After 9/11 happened, special Heroes of 2011 stamps to raise money for victimized families took precedence. After that, Congress enacted legislation for a Stop Family Violence stamp. Because rules limited how many semipostals could circulate at one time, the 2000 law expired without creating any.
But in a nod to Siggins’ ongoing efforts, the Postal Service approved the commemorative for Alzheimer’s awareness in 2008. It felt like a consolation prize; she wanted the kind that would raise money.
The Two Women Join Forces
Things stalled until Lynda Everman — who’d read about Siggins’s story and discovered she was still collecting signatures — found and impulsively friended her on Facebook. Siggins impulsively accepted.
That evening, the kindred spirits talked caregiving and stamp dreams for over two hours.
“She knew the Postal Service, and had developed relationships with Congressmen, but hadn’t amassed a national voice,” Everman says.
From 2012 to 2017, Siggins and the woman she calls “an Energizer bunny” blitzed social media, collected 84,000 signatures and tapped their networks at the Alzheimer’s Association (Siggins) and Us Against Alzheimer’s (Everman). Together, they hand-delivered appeals to all 60 members of the Bipartisan Congressional Task Force on Alzheimer’s, seeking supporters to introduce legislation to revive the Semipostal Act.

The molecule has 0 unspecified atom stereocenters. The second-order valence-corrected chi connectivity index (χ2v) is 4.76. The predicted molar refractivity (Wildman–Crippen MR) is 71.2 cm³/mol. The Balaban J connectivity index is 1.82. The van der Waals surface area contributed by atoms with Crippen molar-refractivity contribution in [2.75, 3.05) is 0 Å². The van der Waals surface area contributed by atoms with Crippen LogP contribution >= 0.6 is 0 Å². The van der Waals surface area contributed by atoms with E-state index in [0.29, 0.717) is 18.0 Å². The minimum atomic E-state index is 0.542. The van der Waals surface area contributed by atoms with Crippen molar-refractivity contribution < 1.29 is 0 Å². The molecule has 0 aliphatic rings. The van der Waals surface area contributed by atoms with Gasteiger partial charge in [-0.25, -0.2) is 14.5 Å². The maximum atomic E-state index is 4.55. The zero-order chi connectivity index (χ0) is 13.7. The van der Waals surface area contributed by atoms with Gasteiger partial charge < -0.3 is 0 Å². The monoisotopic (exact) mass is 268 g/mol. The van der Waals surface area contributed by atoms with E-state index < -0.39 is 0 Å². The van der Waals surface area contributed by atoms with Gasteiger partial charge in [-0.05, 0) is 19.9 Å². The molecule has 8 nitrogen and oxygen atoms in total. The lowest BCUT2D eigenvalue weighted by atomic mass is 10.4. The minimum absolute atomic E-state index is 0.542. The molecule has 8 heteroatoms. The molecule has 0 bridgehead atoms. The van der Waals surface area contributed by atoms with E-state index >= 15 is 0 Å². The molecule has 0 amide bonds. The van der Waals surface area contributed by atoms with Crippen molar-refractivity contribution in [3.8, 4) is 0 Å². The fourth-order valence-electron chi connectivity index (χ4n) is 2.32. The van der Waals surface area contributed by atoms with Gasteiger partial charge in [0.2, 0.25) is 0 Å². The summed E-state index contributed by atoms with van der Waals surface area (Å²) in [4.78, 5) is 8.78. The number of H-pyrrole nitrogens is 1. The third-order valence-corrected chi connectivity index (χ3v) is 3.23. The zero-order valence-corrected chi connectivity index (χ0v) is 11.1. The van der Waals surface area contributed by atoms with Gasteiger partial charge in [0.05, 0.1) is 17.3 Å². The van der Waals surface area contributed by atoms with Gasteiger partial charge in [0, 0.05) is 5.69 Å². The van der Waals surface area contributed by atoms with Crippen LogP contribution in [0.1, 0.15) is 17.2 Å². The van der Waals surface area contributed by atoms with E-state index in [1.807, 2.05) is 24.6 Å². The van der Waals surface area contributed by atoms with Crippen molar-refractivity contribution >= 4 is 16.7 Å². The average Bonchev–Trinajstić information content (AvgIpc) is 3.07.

“You know what you did?” asked Rep. Elijah Cummings, an early champion, as the women stood onstage with him at the 2017 unveiling of the new Alzheimer’s stamp. “You took your pain and turned it into a passion to do a purpose.”
Still, the duo didn’t rest.
Advice for Others With Passions for Change
They persuaded legislators to petition then-Postmaster Megan Brennan not to destroy the remaining stock (as is custom for semipostals) when the stamp was retired in November 2019.
Meantime, they pushed to extend its moneymaking run — another labyrinthine saga, this time requiring complex regulatory changes.
Everman’s advice to others with a similar zeal: “You might not accomplish what you set out to do, you might get sent in a different direction, but if you feel there’s something you need to do, do it. It doesn’t matter how young or old you are.”
She cites climate activist Greta Thunberg, 17, and Clergy Against Alzheimer’s co-founder Rev. Dr. Richard Morgan, who’s 92.
Now living in Birmingham, Ala., with husband Don Wendorf, Everman has co-founded Women Against Alzheimer’s and Clergy Against Alzheimer’s. Siggins also remarried, to JD Brooks, and continues her advocacy work.
“The hardest thing now is getting people to know the stamp is out there,” Siggins says. “You’re contributing to Alzheimer’s research simply by buying a stamp. How simple is that?”
(To purchase the Alzheimer’s semipostal stamp, you can go to the U.S. Postal Service website, call 800-STAMP24 or go to your local post office.)